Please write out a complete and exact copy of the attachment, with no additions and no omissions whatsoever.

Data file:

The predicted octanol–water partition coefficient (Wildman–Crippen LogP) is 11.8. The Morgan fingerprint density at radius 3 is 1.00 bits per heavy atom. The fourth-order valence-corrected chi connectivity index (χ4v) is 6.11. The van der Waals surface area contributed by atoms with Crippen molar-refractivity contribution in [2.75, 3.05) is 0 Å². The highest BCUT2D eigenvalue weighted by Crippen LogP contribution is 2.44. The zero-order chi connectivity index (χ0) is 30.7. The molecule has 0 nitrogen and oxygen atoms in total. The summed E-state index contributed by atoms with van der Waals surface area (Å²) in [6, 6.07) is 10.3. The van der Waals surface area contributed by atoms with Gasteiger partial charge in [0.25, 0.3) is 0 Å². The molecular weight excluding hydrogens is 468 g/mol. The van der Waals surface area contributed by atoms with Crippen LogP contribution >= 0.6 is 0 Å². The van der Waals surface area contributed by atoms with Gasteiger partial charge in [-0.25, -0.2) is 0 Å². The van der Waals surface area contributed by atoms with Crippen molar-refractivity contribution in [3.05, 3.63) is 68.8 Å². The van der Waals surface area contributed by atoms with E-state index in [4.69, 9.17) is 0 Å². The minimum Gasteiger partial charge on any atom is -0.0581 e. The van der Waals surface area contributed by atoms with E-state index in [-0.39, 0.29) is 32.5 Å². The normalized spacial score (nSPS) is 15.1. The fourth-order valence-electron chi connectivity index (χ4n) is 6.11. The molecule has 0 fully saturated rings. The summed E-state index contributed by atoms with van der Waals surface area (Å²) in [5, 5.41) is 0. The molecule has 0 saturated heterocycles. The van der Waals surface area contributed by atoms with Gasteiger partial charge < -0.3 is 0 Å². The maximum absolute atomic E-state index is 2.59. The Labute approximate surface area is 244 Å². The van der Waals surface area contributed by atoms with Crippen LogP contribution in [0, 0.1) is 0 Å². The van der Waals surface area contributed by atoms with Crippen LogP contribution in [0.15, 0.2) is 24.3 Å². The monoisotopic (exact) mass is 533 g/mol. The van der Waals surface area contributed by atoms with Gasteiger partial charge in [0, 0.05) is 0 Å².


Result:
The predicted octanol–water partition coefficient (Wildman–Crippen LogP) is 11.8. The Morgan fingerprint density at radius 3 is 1.00 bits per heavy atom. The fourth-order valence-corrected chi connectivity index (χ4v) is 6.11. The van der Waals surface area contributed by atoms with Crippen molar-refractivity contribution in [2.75, 3.05) is 0 Å². The highest BCUT2D eigenvalue weighted by Crippen LogP contribution is 2.44. The zero-order chi connectivity index (χ0) is 30.7. The molecule has 0 nitrogen and oxygen atoms in total. The summed E-state index contributed by atoms with van der Waals surface area (Å²) in [6, 6.07) is 10.3. The van der Waals surface area contributed by atoms with Gasteiger partial charge in [0.25, 0.3) is 0 Å². The molecular weight excluding hydrogens is 468 g/mol. The van der Waals surface area contributed by atoms with Crippen LogP contribution >= 0.6 is 0 Å². The van der Waals surface area contributed by atoms with Gasteiger partial charge in [-0.25, -0.2) is 0 Å². The van der Waals surface area contributed by atoms with Crippen molar-refractivity contribution in [3.05, 3.63) is 68.8 Å². The van der Waals surface area contributed by atoms with E-state index in [4.69, 9.17) is 0 Å². The minimum Gasteiger partial charge on any atom is -0.0581 e. The van der Waals surface area contributed by atoms with E-state index in [-0.39, 0.29) is 32.5 Å². The normalized spacial score (nSPS) is 15.1. The fourth-order valence-electron chi connectivity index (χ4n) is 6.11. The molecule has 0 fully saturated rings. The summed E-state index contributed by atoms with van der Waals surface area (Å²) in [5, 5.41) is 0. The molecule has 0 saturated heterocycles. The van der Waals surface area contributed by atoms with Gasteiger partial charge < -0.3 is 0 Å². The maximum absolute atomic E-state index is 2.59. The Labute approximate surface area is 244 Å². The van der Waals surface area contributed by atoms with Crippen LogP contribution in [0, 0.1) is 0 Å². The van der Waals surface area contributed by atoms with Crippen LogP contribution in [0.15, 0.2) is 24.3 Å². The monoisotopic (exact) mass is 533 g/mol. The van der Waals surface area contributed by atoms with Gasteiger partial charge in [0, 0.05) is 0 Å².